Instead, Washington picks up a low-maintenance, bruising big man here in Steven Adams. Adams is one of the best screen-setters and also one of the best offensive rebounders in the NBA. He would help make Wall and Beal look very good on offense and provide above-average interior defense, as well.
4. Charlotte Bobcats select G Victor Oladipo
Original pick: F/C Cody Zeller
The Bobcats of 2013 were still in a rough place as a franchise. They had Kemba Walker, Michael Kidd-Gilchrist and Bismack Biyombo as key young pieces, but Kidd-Gilchrist and Biyombo were starting to show that they just wouldn’t be very helpful on offense.
Charlotte needs some offensive punch here and Oladipo can provide that at the shooting guard position. He is the right choice here over fellow 2-guard McCollum, who’s a little better on offense but also a lot less effective on defense.
5. Phoenix Suns select F Otto Porter
Original pick: C Alex Len
At the time of the 2013 draft, the Suns were just about to make a trade to add Eric Bledsoe to their roster. Bledsoe and Goran Dragic would end up being a strong starting backcourt during the following season.
With that in mind, it doesn’t make much sense for the Suns to grab an undersized shooting guard like McCollum, even though he is the best player left on the board. Instead, Phoenix gets some nice versatility at the small forward position by selecting Porter to help make up for a smaller, albeit talented, backcourt.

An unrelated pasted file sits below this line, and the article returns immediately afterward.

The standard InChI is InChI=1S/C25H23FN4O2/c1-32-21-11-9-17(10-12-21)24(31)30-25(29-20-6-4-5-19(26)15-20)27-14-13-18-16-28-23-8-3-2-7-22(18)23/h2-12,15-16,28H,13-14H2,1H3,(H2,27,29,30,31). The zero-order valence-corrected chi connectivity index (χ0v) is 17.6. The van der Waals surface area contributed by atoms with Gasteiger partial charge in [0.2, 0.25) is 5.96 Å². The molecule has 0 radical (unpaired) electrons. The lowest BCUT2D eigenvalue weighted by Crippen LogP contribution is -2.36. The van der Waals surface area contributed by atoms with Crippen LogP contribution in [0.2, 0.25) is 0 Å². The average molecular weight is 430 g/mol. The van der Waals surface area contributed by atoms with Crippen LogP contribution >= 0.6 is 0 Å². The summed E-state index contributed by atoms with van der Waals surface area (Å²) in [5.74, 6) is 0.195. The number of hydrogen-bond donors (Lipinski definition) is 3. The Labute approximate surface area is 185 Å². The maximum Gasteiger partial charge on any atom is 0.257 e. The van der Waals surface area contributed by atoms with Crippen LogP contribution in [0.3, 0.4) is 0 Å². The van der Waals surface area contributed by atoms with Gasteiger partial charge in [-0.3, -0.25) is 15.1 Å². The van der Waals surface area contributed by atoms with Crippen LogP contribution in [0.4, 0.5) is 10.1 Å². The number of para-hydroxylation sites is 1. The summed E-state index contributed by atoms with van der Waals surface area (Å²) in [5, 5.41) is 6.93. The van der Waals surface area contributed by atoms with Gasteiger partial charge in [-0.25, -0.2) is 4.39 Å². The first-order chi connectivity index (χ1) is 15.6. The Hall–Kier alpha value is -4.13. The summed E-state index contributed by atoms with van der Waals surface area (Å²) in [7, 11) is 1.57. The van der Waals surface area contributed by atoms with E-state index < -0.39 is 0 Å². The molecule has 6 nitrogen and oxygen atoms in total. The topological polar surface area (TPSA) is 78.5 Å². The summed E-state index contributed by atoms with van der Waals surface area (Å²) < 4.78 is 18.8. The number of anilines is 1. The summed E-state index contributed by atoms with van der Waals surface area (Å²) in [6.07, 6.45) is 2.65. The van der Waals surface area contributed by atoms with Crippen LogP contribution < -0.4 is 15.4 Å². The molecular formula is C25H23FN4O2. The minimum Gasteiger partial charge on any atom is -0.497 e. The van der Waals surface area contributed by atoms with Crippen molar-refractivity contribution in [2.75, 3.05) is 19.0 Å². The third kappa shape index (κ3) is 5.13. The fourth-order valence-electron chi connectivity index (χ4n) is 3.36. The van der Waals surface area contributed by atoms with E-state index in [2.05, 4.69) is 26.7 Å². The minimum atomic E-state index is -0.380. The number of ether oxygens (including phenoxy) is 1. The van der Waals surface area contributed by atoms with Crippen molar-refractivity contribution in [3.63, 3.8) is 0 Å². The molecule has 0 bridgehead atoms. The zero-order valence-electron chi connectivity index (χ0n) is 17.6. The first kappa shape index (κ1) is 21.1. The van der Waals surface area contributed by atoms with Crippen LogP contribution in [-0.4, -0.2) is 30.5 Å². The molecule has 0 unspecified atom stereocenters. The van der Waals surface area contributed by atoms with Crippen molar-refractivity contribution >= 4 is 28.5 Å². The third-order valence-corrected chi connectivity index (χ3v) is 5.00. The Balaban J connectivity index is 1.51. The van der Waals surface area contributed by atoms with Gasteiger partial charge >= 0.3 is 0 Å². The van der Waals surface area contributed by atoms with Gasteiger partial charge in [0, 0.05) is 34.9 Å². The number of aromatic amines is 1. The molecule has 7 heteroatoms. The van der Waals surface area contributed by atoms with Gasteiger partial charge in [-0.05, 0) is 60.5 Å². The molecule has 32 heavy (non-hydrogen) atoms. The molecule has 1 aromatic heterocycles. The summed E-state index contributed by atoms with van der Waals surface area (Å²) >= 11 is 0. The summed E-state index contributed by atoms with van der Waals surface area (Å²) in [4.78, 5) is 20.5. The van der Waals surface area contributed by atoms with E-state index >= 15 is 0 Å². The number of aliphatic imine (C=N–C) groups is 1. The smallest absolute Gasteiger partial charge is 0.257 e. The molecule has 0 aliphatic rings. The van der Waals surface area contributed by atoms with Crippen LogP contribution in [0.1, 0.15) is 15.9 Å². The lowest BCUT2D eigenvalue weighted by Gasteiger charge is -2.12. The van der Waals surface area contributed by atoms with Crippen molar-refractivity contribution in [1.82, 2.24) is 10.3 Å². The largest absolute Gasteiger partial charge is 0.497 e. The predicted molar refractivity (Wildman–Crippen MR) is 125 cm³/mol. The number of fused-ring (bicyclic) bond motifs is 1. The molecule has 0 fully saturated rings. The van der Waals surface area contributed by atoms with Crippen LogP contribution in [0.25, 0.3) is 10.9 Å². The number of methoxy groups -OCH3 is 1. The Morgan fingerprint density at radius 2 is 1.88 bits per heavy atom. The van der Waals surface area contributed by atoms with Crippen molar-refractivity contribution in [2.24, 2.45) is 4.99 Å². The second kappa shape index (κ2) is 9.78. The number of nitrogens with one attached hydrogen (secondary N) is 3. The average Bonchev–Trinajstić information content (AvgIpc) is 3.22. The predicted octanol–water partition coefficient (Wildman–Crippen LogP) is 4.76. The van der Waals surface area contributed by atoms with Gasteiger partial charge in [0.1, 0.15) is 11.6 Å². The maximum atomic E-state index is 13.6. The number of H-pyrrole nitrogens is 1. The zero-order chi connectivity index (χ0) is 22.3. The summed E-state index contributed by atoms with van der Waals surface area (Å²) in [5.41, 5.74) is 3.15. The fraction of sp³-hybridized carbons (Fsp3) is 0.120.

6. New Orleans Pelicans select G CJ McCollum
Original pick: F/C Nerlens Noel (traded to Philadelphia 76ers)
In the 2012 redraft, I had the Pelicans draft a floor spacer for Anthony Davis in sharpshooter Evan Fournier. In real life, though, New Orleans went with Austin Rivers, who struggled mightily in all areas of the game during his two and a half years with the franchise.
Since Fournier didn’t get to join the Pelicans in this scenario, shooting is still a need for the Pels. McCollum is a deadeye marksman with his picture-perfect shooting technique. He would combine with Davis to form a deadly outside-inside duo.
7. Sacramento Kings select F Robert Covington
Original pick: G Ben McLemore
Covington originally went undrafted but he has proven to be a valuable role player for three different franchises since the beginning of the 2014-15 season.
The 6’7” forward lacks the ball-handling and finishing abilities that you would expect from players his size, but he is an above-average three-point shooter with amazing defensive instincts. He also is very aware of his limitations, which is a skill in itself.